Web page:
Wilgoren's feelings are echoed by the findings of The Miscarriage Association and University College London. The study showed that when miscarriage happens, men feel that they cannot talk about their feelings. Some keep them hidden to protect their partner - 46 per cent of men questioned didn't talk about their own feelings due to fears of intensifying their partner's sadness.  One man states, 'there should be more support for men.  We are put on the back bench'. Ruth Bender Atik of the Miscarriage Association says that this research shows that men often feel invisible during and after miscarriage or ectopic pregnancy. She says that 'All too often the voices of partners go unheard and their needs go unmet'. Men both want and need support too at this time; one in five feel excluded by healthcare staff and many felt that they were not given information about support groups where they could share their emotions.

Although miscarriage is an intensely personal thing it also impacts on elements of public life.  Many feel unable to tell their employer what is happening to them and find it necessary to cover up the real reason for their absence from work.  Charlotte found that her employer was less than understanding; ‘I ended up having to tell them about one instance because I was in A&E and they wanted to know why I wasn’t coming in, I panicked and told them, but they were insensitive and more interested in when I was coming back to work.  I haven’t told them about my other miscarriages since and have managed to keep it from them with limited days off sick.’  Charlotte also discovered that her boss was considering taking her time off for hospital appointments into account when performing a pay review.  Any work time that has been lost through appointments has had to be made up at a later date.  She said that since giving birth to her daughter she is expected to work additional hours to ‘prove her commitment’ to her job.  It would seem that sometimes in a male dominated work environment miscarriage is treated as an inconvenience, and nothing more.

A miscarriage may happen in a few hours, but the ramifications last for a long time afterwards.  Talking helps but some people find this difficult.  The oft quoted comments such as ‘It’s nature’s way’ or ‘You can always have another one’ are insensitive and thoughtless.  Why do we find it so difficult to talk about pregnancy loss?  It’s not necessarily a lack of empathy, but something more entrenched.  As Charlotte says, ‘Most friends are supportive, some reacted a bit oddly, but I think that is because no one knows what to say when you say “oh yes, the baby died”.  “No one wants to talk about dead babies, do they? And because no one talks about it, it remains this odd thing that no one talks about: which is even more isolating”.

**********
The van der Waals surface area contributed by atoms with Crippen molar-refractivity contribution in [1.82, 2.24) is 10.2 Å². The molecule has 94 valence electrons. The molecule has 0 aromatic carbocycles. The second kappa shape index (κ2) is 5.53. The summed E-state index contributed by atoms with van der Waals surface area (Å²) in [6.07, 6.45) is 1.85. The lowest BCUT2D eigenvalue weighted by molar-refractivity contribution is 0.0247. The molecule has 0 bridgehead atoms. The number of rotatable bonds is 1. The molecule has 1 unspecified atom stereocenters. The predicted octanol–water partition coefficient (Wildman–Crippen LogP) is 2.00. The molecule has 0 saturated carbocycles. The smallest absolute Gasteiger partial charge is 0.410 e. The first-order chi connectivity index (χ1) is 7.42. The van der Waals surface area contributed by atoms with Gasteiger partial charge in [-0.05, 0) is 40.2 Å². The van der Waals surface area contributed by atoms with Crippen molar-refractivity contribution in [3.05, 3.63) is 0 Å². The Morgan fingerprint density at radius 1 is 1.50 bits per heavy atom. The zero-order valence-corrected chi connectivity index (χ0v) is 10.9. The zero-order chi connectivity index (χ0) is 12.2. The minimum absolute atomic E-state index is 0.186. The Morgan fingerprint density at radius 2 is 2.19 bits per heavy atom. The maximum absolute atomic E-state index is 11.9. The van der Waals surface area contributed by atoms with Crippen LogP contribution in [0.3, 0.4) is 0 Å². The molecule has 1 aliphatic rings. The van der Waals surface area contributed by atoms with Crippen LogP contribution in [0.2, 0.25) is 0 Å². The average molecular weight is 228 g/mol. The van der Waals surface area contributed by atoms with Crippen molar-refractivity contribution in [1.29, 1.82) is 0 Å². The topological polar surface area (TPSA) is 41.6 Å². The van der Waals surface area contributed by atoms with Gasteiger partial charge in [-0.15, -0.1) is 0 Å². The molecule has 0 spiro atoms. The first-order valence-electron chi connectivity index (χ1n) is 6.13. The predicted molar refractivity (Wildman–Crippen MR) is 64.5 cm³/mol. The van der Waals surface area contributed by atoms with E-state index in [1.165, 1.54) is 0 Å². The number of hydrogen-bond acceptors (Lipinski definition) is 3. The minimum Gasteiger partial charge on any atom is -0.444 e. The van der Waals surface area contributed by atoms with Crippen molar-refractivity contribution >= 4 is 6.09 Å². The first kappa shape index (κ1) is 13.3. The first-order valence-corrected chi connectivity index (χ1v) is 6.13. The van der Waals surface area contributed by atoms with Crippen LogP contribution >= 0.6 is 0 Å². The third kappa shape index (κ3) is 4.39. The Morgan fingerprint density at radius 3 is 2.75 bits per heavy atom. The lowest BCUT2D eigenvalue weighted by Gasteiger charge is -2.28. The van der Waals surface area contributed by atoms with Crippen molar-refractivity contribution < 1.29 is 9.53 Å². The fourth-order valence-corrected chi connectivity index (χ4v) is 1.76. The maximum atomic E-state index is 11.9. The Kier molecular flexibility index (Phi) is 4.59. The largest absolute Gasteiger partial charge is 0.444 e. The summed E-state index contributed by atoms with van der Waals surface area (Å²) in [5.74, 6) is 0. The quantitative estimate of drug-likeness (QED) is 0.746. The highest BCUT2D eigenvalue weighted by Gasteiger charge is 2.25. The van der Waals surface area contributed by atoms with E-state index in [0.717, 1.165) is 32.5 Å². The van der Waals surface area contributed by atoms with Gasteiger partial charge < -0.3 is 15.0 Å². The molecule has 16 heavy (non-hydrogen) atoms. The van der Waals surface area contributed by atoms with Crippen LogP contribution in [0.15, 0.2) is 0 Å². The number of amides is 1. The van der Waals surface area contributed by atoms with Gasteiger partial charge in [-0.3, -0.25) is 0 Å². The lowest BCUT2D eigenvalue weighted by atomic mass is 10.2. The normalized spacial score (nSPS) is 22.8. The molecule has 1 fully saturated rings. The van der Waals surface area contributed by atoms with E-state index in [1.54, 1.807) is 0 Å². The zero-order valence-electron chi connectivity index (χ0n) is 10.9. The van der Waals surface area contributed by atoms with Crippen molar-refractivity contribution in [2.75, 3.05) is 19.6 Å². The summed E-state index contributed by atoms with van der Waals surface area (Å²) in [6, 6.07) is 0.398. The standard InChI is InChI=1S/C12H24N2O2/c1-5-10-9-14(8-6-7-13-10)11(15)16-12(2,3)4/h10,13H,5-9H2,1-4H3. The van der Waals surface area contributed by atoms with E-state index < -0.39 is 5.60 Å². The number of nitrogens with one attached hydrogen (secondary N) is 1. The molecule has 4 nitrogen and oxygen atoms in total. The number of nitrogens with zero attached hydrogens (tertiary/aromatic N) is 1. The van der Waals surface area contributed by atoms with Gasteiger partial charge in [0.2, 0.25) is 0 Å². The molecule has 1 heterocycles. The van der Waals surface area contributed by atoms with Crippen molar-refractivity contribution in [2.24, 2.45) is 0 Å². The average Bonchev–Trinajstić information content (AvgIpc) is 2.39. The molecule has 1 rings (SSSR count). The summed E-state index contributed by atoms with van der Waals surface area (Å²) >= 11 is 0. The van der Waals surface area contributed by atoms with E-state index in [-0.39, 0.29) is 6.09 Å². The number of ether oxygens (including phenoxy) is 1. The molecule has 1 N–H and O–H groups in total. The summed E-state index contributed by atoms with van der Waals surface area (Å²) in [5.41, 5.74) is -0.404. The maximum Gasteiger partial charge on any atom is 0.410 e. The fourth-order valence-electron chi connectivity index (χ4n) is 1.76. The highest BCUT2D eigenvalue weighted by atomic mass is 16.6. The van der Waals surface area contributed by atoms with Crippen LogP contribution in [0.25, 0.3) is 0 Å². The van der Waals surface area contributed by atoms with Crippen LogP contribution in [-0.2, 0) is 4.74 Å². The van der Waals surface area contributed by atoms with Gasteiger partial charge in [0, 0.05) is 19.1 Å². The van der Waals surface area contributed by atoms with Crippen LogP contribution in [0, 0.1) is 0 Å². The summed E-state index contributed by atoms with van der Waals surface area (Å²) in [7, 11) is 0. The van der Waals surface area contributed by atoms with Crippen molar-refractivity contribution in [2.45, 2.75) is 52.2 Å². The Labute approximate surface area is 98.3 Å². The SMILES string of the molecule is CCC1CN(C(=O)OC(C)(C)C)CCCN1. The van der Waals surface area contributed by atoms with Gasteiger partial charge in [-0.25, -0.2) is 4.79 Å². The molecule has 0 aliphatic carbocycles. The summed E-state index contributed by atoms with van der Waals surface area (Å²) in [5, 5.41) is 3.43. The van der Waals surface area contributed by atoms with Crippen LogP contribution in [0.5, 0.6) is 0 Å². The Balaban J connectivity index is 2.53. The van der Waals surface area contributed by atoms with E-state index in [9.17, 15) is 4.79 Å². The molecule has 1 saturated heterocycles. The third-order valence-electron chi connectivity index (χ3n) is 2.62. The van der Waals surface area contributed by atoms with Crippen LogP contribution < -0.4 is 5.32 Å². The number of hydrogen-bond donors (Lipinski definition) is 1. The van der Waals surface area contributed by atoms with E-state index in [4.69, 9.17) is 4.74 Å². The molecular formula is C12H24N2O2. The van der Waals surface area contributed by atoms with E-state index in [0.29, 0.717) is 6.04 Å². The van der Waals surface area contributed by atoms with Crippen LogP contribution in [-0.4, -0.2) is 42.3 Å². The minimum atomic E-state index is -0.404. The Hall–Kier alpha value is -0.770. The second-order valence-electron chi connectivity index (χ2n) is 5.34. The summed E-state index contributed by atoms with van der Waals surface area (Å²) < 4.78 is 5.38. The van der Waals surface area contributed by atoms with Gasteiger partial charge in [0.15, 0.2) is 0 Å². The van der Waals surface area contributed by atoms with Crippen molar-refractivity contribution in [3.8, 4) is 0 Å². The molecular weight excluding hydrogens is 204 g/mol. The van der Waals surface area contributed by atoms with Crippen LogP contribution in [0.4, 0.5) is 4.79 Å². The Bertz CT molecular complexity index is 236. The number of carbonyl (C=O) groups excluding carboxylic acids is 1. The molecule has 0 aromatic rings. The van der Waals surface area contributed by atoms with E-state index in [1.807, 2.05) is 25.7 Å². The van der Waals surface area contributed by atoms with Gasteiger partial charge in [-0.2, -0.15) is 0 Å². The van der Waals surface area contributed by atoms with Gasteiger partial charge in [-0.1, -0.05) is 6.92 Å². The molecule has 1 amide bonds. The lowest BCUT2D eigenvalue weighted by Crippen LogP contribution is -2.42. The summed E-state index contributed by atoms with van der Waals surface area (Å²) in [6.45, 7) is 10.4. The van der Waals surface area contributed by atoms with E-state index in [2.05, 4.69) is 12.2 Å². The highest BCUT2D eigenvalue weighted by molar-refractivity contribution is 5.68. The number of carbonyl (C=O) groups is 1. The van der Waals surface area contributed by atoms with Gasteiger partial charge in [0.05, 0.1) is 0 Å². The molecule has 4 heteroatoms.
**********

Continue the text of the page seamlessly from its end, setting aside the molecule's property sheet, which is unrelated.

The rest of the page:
So what can be done? Using their findings, Mumsnet has devised a Miscarriage Care Campaign which calls for: supportive staff, access to scanning, safe and appropriate places for treatment, good information, better treatment and  joined-up care.  Simple measures such as an awareness of appointment slots or a designated private waiting room are just two ways of extending the hand of compassion at this time.  Other improvements such as access to 24 hour scanning facilities and investing in research about miscarriage would be an enormous help too.  As Charlotte says, ‘Why do women have to go through three miscarriages before the NHS will start testing?  Has anyone added up the financial cost of all these women miscarrying?  The theatre costs, hospital scans, lost days at work, not to mention the emotional cost, and worked out if it would be just cheaper to stop it happening in the first place?’

With minimal changes the NHS could make a huge difference to care.  We also need to look at our own attitudes and accept that when a miscarriage takes place a woman and her partner not only lose their baby, but all the hopes and dreams they had for him or her.  Miscarriage may be regarded as ‘one of those things’, something that is kept hidden and secret, but for many, it has long-lasting effects, and everyone affected by it deserves to be treated with dignity and respect.

To support the campaign, please visit www.mumsnet.com/campaigns/miscarriage-care-campaign-how-to-get-involved

For further advice contact sayinggoodbye.org